What makes UpToDate so powerful?

  • over 11000 topics
  • 22 specialties
  • 5,700 physician authors
  • evidence-based recommendations
See more sample topics
Find Print
0 Find synonyms

Find synonyms Find exact match

Approach to the adult with acute diarrhea in resource-limited countries
Official reprint from UpToDate®
www.uptodate.com ©2017 UpToDate, Inc. and/or its affiliates. All Rights Reserved.
The content on the UpToDate website is not intended nor recommended as a substitute for medical advice, diagnosis, or treatment. Always seek the advice of your own physician or other qualified health care professional regarding any medical questions or conditions. The use of this website is governed by the UpToDate Terms of Use ©2017 UpToDate, Inc.
Approach to the adult with acute diarrhea in resource-limited countries
View in Chinese
All topics are updated as new evidence becomes available and our peer review process is complete.
Literature review current through: Oct 2017. | This topic last updated: May 24, 2017.

INTRODUCTION — The Global Burden of Disease study estimated that there were 1.4 million deaths due to diarrheal diseases in 2010 [1]. According to this report, diarrheal diseases represent one of the five leading causes of death worldwide and are the second leading cause of death in children under five years of age (behind acute respiratory infections). Most cases of diarrhea are associated with contaminated food and water sources, and around 2.4 billion people globally have no access to basic sanitation [2].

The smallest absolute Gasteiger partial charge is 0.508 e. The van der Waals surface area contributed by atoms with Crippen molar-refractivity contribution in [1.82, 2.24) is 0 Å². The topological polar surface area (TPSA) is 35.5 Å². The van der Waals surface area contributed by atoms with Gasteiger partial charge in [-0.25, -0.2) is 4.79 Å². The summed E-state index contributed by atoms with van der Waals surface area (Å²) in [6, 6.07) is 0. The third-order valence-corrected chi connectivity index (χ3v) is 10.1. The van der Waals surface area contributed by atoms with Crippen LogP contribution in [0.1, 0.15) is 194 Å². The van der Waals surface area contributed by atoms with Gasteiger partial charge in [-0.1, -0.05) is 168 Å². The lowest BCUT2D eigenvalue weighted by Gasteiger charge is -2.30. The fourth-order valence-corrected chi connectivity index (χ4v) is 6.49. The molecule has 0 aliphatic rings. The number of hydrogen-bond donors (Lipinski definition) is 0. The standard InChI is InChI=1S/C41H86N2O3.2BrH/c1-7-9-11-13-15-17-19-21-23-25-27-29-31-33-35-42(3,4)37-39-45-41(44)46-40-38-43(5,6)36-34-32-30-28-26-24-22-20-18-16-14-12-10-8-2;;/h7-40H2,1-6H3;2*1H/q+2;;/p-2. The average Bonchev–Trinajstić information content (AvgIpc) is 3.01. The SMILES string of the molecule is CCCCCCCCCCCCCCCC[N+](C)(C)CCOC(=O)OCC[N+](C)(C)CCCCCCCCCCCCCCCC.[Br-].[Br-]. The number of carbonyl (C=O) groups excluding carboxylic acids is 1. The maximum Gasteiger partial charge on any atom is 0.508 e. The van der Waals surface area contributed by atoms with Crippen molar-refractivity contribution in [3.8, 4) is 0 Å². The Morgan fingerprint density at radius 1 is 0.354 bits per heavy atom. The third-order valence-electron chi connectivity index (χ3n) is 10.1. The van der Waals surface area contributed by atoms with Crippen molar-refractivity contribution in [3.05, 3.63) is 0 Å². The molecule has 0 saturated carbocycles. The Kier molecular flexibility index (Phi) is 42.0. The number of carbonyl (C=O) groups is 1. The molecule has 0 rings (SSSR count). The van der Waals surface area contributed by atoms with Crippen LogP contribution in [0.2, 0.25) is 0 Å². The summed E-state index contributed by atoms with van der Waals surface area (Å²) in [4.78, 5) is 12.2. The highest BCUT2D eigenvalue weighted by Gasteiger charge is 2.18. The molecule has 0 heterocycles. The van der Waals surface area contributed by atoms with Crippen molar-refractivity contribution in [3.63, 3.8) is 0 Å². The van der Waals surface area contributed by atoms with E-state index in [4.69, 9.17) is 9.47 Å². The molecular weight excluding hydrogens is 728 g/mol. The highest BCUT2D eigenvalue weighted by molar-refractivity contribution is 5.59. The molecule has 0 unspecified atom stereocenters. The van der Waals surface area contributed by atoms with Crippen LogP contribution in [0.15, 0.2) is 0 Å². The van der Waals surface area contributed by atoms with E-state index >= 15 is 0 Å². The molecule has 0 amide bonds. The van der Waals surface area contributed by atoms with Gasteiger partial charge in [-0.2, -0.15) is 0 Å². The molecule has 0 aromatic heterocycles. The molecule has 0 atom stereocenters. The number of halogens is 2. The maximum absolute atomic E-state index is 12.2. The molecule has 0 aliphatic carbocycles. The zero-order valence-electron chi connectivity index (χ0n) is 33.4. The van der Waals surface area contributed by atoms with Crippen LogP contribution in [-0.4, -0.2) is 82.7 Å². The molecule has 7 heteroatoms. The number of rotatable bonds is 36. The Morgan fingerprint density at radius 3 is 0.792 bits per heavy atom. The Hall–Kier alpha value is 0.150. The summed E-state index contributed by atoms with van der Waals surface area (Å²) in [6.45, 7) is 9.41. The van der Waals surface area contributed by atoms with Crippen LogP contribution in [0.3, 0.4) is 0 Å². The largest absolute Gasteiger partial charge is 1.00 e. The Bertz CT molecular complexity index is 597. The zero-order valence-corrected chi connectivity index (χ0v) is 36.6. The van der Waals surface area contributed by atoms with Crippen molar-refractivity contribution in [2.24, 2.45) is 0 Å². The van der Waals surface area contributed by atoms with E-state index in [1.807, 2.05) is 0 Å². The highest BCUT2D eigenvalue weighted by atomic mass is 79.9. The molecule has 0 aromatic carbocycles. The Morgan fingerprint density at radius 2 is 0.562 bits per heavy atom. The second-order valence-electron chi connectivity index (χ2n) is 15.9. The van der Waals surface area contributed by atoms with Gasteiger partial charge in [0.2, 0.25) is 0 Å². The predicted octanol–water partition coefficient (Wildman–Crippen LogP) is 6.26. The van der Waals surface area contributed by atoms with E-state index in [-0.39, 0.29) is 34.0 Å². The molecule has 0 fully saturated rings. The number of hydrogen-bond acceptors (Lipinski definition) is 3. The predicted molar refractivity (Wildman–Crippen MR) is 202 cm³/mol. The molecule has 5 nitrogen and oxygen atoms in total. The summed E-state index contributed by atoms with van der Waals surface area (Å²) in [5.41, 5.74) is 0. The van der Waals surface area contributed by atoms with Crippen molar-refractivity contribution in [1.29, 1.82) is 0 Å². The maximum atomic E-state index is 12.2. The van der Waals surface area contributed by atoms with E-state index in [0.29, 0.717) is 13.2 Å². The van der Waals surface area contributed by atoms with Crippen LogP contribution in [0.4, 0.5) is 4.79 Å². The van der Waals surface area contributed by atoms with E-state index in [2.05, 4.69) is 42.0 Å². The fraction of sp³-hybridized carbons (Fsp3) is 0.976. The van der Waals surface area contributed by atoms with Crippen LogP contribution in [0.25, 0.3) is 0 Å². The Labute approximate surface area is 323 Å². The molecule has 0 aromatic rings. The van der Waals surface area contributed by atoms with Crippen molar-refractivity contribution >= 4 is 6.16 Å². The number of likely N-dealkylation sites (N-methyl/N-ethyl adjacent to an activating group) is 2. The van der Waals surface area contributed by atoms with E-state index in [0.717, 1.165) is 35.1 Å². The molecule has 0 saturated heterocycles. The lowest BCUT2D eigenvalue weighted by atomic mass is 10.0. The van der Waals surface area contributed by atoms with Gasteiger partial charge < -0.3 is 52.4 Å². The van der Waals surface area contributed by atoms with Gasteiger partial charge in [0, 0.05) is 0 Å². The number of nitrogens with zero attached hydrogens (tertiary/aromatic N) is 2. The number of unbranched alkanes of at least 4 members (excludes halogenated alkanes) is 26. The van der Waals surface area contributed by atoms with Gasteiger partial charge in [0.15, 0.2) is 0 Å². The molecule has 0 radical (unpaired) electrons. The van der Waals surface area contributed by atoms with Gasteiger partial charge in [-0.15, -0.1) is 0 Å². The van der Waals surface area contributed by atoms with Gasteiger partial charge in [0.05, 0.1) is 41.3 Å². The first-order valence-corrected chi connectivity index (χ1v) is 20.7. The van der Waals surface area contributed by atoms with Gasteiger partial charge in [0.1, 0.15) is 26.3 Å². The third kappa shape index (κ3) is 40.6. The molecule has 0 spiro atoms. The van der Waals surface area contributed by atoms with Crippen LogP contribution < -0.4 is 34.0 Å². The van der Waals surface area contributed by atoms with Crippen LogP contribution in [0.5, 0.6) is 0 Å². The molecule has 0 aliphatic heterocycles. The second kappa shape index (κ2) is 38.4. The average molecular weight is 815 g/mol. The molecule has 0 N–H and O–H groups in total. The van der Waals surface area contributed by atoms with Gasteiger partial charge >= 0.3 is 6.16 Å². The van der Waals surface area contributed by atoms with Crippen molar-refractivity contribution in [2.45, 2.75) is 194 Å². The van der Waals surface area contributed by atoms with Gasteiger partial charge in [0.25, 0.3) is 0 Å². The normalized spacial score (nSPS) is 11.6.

The World Health Organization (WHO) provides guidelines for the management of diarrheal illness in resource-limited countries in "The Treatment of Diarrhea: A Manual for Physicians and Other Senior Health Workers" [3]. Specific WHO guidelines for the management of epidemic shigellosis [4] and cholera [5] are also available. The recommendations in this topic are consistent with those guidelines.

This topic reviews the clinical assessment, treatment, and prevention of acute diarrhea, including watery diarrhea and dysentery, in adults in resource-limited countries.

The clinical assessment and management of children with acute diarrhea in resource-limited countries and of individuals with diarrhea in resource-rich settings are discussed elsewhere. (See "Approach to the child with acute diarrhea in resource-limited countries" and "Epidemiology and causes of acute diarrhea in resource-rich countries" and "Approach to the adult with acute diarrhea in resource-rich settings" and "Approach to the adult with chronic diarrhea in resource-rich settings" and "Approach to diarrhea in children in resource-rich countries" and "Overview of the causes of chronic diarrhea in children in resource-rich countries".)

CLASSIFICATION OF DIARRHEA — Diarrhea is defined as the passage of loose or watery stools, typically at least three times in a 24-hour period [6]. Acute diarrhea is defined as diarrhea of ≤14 days in duration, in contrast to persistent (>14 days and ≤30 days) or chronic (>30 days) diarrhea. Invasive diarrhea, or dysentery, is defined as diarrhea with visible blood, in contrast to watery diarrhea. Dysentery is commonly associated with fever and abdominal pain.